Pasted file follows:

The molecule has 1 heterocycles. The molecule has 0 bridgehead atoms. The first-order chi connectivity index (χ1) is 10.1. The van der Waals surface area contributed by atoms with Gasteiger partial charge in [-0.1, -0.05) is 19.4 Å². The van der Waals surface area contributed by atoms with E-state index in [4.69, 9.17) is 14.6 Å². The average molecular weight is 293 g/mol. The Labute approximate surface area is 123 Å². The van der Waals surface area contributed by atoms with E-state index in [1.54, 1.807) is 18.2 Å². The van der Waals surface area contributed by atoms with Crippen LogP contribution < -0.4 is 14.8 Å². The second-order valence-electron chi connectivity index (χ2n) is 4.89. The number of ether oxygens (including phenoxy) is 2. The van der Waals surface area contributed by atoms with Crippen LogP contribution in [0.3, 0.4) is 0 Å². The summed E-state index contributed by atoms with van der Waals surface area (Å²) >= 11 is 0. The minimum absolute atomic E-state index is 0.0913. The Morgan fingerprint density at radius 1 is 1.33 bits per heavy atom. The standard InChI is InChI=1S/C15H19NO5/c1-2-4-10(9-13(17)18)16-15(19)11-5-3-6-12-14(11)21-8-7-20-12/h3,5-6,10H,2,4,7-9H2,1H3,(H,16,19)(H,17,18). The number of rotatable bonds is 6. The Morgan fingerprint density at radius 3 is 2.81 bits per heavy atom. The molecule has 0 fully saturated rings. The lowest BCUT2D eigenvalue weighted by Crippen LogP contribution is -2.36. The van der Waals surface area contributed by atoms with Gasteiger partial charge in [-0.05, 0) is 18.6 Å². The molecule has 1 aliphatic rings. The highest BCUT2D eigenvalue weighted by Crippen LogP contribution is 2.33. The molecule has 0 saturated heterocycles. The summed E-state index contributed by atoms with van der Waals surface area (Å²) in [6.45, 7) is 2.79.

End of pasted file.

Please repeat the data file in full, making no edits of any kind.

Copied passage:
The molecule has 1 heterocycles. The molecule has 0 bridgehead atoms. The first-order chi connectivity index (χ1) is 10.1. The van der Waals surface area contributed by atoms with Gasteiger partial charge in [-0.1, -0.05) is 19.4 Å². The van der Waals surface area contributed by atoms with E-state index in [4.69, 9.17) is 14.6 Å². The average molecular weight is 293 g/mol. The Labute approximate surface area is 123 Å². The van der Waals surface area contributed by atoms with E-state index in [1.54, 1.807) is 18.2 Å². The van der Waals surface area contributed by atoms with Crippen LogP contribution < -0.4 is 14.8 Å². The second-order valence-electron chi connectivity index (χ2n) is 4.89. The number of ether oxygens (including phenoxy) is 2. The van der Waals surface area contributed by atoms with Crippen LogP contribution in [0.3, 0.4) is 0 Å². The summed E-state index contributed by atoms with van der Waals surface area (Å²) >= 11 is 0. The minimum absolute atomic E-state index is 0.0913. The Morgan fingerprint density at radius 1 is 1.33 bits per heavy atom. The standard InChI is InChI=1S/C15H19NO5/c1-2-4-10(9-13(17)18)16-15(19)11-5-3-6-12-14(11)21-8-7-20-12/h3,5-6,10H,2,4,7-9H2,1H3,(H,16,19)(H,17,18). The number of rotatable bonds is 6. The Morgan fingerprint density at radius 3 is 2.81 bits per heavy atom. The molecule has 0 fully saturated rings. The lowest BCUT2D eigenvalue weighted by Crippen LogP contribution is -2.36. The van der Waals surface area contributed by atoms with Gasteiger partial charge in [-0.05, 0) is 18.6 Å². The molecule has 1 aliphatic rings. The highest BCUT2D eigenvalue weighted by Crippen LogP contribution is 2.33. The molecule has 0 saturated heterocycles. The summed E-state index contributed by atoms with van der Waals surface area (Å²) in [6.45, 7) is 2.79.